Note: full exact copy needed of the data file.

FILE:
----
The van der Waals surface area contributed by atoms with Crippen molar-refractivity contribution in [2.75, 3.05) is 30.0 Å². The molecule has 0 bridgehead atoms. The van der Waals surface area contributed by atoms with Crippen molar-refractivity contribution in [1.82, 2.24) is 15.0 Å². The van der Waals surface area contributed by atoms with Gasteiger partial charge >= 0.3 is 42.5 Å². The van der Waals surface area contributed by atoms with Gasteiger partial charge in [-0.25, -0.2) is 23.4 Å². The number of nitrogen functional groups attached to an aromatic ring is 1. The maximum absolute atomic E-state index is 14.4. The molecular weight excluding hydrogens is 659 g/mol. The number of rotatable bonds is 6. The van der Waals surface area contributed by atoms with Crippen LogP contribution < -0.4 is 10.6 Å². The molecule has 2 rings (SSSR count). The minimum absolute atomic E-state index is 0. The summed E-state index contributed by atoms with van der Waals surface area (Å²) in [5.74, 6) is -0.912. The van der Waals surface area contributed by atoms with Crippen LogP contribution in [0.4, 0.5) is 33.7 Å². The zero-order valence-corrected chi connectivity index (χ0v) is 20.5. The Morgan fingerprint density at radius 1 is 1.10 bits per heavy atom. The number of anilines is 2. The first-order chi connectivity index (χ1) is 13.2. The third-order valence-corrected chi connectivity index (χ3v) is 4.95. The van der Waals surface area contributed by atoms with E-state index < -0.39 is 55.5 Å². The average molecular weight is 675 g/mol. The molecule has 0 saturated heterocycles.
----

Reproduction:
The van der Waals surface area contributed by atoms with Crippen molar-refractivity contribution in [2.75, 3.05) is 30.0 Å². The molecule has 0 bridgehead atoms. The van der Waals surface area contributed by atoms with Crippen molar-refractivity contribution in [1.82, 2.24) is 15.0 Å². The van der Waals surface area contributed by atoms with Gasteiger partial charge >= 0.3 is 42.5 Å². The van der Waals surface area contributed by atoms with Gasteiger partial charge in [-0.25, -0.2) is 23.4 Å². The number of nitrogen functional groups attached to an aromatic ring is 1. The maximum absolute atomic E-state index is 14.4. The molecular weight excluding hydrogens is 659 g/mol. The number of rotatable bonds is 6. The van der Waals surface area contributed by atoms with Crippen LogP contribution < -0.4 is 10.6 Å². The molecule has 2 rings (SSSR count). The minimum absolute atomic E-state index is 0. The summed E-state index contributed by atoms with van der Waals surface area (Å²) in [5.74, 6) is -0.912. The van der Waals surface area contributed by atoms with Crippen LogP contribution in [0.4, 0.5) is 33.7 Å². The zero-order valence-corrected chi connectivity index (χ0v) is 20.5. The Morgan fingerprint density at radius 1 is 1.10 bits per heavy atom. The number of anilines is 2. The first-order chi connectivity index (χ1) is 13.2. The third-order valence-corrected chi connectivity index (χ3v) is 4.95. The van der Waals surface area contributed by atoms with E-state index < -0.39 is 55.5 Å². The average molecular weight is 675 g/mol. The molecule has 0 saturated heterocycles.